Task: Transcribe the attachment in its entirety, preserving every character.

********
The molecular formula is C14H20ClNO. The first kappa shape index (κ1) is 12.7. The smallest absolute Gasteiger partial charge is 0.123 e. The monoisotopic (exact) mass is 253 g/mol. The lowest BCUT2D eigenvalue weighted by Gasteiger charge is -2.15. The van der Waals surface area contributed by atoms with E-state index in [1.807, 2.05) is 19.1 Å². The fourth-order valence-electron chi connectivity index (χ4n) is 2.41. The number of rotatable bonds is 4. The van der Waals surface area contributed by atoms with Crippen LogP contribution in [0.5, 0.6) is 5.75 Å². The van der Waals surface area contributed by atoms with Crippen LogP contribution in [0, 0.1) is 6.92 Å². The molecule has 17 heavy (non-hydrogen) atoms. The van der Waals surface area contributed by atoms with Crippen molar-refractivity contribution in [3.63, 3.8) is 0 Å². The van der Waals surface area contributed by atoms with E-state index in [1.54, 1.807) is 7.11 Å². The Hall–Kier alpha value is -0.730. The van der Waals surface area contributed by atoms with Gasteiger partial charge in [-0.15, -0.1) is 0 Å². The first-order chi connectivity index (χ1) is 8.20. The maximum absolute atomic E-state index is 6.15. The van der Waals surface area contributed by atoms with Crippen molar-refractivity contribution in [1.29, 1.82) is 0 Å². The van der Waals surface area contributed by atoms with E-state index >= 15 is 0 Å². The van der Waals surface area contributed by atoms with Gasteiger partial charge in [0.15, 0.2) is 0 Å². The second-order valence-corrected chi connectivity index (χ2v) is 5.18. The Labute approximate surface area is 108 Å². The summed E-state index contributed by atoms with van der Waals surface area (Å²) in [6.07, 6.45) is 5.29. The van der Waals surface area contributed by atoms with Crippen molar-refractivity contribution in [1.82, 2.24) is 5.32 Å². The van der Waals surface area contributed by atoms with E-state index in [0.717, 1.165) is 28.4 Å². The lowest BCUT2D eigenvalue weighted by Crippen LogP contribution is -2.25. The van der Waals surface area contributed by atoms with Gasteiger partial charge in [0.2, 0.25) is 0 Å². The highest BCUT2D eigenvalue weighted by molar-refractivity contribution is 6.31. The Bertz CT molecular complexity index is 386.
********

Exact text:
The molecular formula is C14H20ClNO. The first kappa shape index (κ1) is 12.7. The smallest absolute Gasteiger partial charge is 0.123 e. The monoisotopic (exact) mass is 253 g/mol. The lowest BCUT2D eigenvalue weighted by Gasteiger charge is -2.15. The van der Waals surface area contributed by atoms with E-state index in [1.807, 2.05) is 19.1 Å². The fourth-order valence-electron chi connectivity index (χ4n) is 2.41. The number of rotatable bonds is 4. The van der Waals surface area contributed by atoms with Crippen LogP contribution in [0.5, 0.6) is 5.75 Å². The van der Waals surface area contributed by atoms with Crippen LogP contribution in [0, 0.1) is 6.92 Å². The molecule has 17 heavy (non-hydrogen) atoms. The van der Waals surface area contributed by atoms with Crippen molar-refractivity contribution in [3.63, 3.8) is 0 Å². The van der Waals surface area contributed by atoms with E-state index in [1.54, 1.807) is 7.11 Å². The Hall–Kier alpha value is -0.730. The van der Waals surface area contributed by atoms with Gasteiger partial charge in [-0.15, -0.1) is 0 Å². The first-order chi connectivity index (χ1) is 8.20. The maximum absolute atomic E-state index is 6.15. The van der Waals surface area contributed by atoms with Crippen molar-refractivity contribution in [1.29, 1.82) is 0 Å². The van der Waals surface area contributed by atoms with E-state index >= 15 is 0 Å². The van der Waals surface area contributed by atoms with Gasteiger partial charge in [0.15, 0.2) is 0 Å². The second-order valence-corrected chi connectivity index (χ2v) is 5.18. The Labute approximate surface area is 108 Å². The summed E-state index contributed by atoms with van der Waals surface area (Å²) in [6.07, 6.45) is 5.29. The van der Waals surface area contributed by atoms with Crippen molar-refractivity contribution in [1.82, 2.24) is 5.32 Å². The van der Waals surface area contributed by atoms with E-state index in [0.717, 1.165) is 28.4 Å². The lowest BCUT2D eigenvalue weighted by Crippen LogP contribution is -2.25. The van der Waals surface area contributed by atoms with Gasteiger partial charge in [0.2, 0.25) is 0 Å². The highest BCUT2D eigenvalue weighted by molar-refractivity contribution is 6.31. The Bertz CT molecular complexity index is 386.